How do you easily sum up a fantasy game world as expansive as The Elder Scrolls? You don’t. While the franchise was always known for a staggering (and occasionally unmanageable) amount of objectives, quests, and hidden surprises, Skyrim was especially praised for its landscapes and free-form world. Seven years after its initial release, it still garners praise, even with its amusing and often morbid bugs (including this one). Some people even turned to modern gaming specifically for the charms of this title, which allows your character to be anything from a stealthy assassin to a hopeless kleptomaniac to a noble slayer of dragons – or just an outdoorsy type on a hunting trip or alpine hike.
Jeremy Soule, the composer wiz behind several TES installments, went out with a bang on this one. The Skyrim soundtrack contains enough material to warrant 4 discs for its physical CD release. Why so many, you ask? I must assume that the developers expected – nay, demanded – that players wander and explore as much as finish quests. If you’re going to spend that much time in a game, you might as well have a healthy variety of music.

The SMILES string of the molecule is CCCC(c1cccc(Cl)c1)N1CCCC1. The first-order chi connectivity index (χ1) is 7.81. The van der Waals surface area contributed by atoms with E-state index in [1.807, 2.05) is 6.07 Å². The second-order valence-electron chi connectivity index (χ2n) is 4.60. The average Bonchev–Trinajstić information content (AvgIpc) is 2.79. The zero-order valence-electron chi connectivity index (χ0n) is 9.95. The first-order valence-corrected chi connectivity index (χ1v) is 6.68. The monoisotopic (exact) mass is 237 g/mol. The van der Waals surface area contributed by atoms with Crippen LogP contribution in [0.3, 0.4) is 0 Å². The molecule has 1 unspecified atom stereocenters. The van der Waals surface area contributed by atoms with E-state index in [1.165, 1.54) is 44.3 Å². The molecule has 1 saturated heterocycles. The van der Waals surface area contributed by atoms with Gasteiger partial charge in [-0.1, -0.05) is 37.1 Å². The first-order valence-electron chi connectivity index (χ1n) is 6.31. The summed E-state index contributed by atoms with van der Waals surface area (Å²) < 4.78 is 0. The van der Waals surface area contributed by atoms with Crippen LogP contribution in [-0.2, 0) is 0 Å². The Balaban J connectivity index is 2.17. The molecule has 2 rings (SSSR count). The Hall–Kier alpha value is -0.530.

While the overall score’s sound is honestly a matter of taste (there are as many brassy or monotonous moments as there are heartfelt and melancholic ones), the Atmospheres portion is deliciously meandering and does indeed set the atmosphere. Numerous fans have used this 40-minute treat as a sleep, study, or meditation aid for years (I highly recommend playing some nature or rain sounds over it for that extra lulling touch). While the rest of the soundtrack needs whittling down for first-time listeners, every minute of Atmospheres is approachable without context.